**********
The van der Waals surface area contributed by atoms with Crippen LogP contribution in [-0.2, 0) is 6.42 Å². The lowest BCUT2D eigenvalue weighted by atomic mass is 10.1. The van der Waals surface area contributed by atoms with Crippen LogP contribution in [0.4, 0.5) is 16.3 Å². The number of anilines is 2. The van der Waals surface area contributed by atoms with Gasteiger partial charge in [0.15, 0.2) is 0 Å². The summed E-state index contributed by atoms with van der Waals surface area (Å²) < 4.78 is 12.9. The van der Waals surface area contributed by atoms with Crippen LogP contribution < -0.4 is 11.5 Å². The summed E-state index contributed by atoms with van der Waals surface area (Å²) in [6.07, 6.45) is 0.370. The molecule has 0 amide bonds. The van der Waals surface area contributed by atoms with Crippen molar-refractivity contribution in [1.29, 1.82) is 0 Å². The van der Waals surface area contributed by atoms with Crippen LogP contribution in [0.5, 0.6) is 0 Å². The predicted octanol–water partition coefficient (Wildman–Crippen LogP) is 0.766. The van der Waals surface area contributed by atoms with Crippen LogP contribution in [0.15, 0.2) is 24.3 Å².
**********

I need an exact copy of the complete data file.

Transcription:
The van der Waals surface area contributed by atoms with Crippen LogP contribution in [-0.2, 0) is 6.42 Å². The lowest BCUT2D eigenvalue weighted by atomic mass is 10.1. The van der Waals surface area contributed by atoms with Crippen LogP contribution in [0.4, 0.5) is 16.3 Å². The number of anilines is 2. The van der Waals surface area contributed by atoms with Gasteiger partial charge in [0.15, 0.2) is 0 Å². The summed E-state index contributed by atoms with van der Waals surface area (Å²) < 4.78 is 12.9. The van der Waals surface area contributed by atoms with Crippen LogP contribution < -0.4 is 11.5 Å². The summed E-state index contributed by atoms with van der Waals surface area (Å²) in [6.07, 6.45) is 0.370. The molecule has 0 amide bonds. The van der Waals surface area contributed by atoms with Crippen molar-refractivity contribution in [1.29, 1.82) is 0 Å². The van der Waals surface area contributed by atoms with Crippen LogP contribution in [0.5, 0.6) is 0 Å². The predicted octanol–water partition coefficient (Wildman–Crippen LogP) is 0.766. The van der Waals surface area contributed by atoms with Crippen LogP contribution in [0.15, 0.2) is 24.3 Å².